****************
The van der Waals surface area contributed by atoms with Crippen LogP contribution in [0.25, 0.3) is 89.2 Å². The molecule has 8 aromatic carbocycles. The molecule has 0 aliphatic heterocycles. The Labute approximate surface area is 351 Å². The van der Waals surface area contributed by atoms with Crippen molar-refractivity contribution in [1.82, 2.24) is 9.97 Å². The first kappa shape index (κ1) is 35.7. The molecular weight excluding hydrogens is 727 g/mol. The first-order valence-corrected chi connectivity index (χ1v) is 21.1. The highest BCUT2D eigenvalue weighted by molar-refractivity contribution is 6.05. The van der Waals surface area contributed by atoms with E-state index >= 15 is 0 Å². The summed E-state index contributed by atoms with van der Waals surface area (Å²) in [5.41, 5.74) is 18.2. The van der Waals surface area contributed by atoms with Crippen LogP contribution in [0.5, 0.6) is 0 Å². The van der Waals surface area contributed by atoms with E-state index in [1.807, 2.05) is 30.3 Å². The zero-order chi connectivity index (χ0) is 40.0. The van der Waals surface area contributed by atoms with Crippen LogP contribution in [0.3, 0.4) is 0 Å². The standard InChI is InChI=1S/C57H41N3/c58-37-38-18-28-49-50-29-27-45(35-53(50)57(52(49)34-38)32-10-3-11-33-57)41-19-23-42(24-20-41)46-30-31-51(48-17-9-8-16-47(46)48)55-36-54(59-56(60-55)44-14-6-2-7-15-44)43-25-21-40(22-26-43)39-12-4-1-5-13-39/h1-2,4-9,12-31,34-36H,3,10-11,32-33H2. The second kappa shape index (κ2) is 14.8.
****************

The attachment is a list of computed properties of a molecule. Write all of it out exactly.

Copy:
The van der Waals surface area contributed by atoms with Crippen LogP contribution in [0.25, 0.3) is 89.2 Å². The molecule has 8 aromatic carbocycles. The molecule has 0 aliphatic heterocycles. The Labute approximate surface area is 351 Å². The van der Waals surface area contributed by atoms with Crippen molar-refractivity contribution in [1.82, 2.24) is 9.97 Å². The first kappa shape index (κ1) is 35.7. The molecular weight excluding hydrogens is 727 g/mol. The first-order valence-corrected chi connectivity index (χ1v) is 21.1. The highest BCUT2D eigenvalue weighted by molar-refractivity contribution is 6.05. The van der Waals surface area contributed by atoms with E-state index >= 15 is 0 Å². The summed E-state index contributed by atoms with van der Waals surface area (Å²) in [5.41, 5.74) is 18.2. The van der Waals surface area contributed by atoms with Crippen LogP contribution in [0.5, 0.6) is 0 Å². The van der Waals surface area contributed by atoms with E-state index in [1.807, 2.05) is 30.3 Å². The zero-order chi connectivity index (χ0) is 40.0. The van der Waals surface area contributed by atoms with Crippen LogP contribution in [0.3, 0.4) is 0 Å². The standard InChI is InChI=1S/C57H41N3/c58-37-38-18-28-49-50-29-27-45(35-53(50)57(52(49)34-38)32-10-3-11-33-57)41-19-23-42(24-20-41)46-30-31-51(48-17-9-8-16-47(46)48)55-36-54(59-56(60-55)44-14-6-2-7-15-44)43-25-21-40(22-26-43)39-12-4-1-5-13-39/h1-2,4-9,12-31,34-36H,3,10-11,32-33H2. The second kappa shape index (κ2) is 14.8.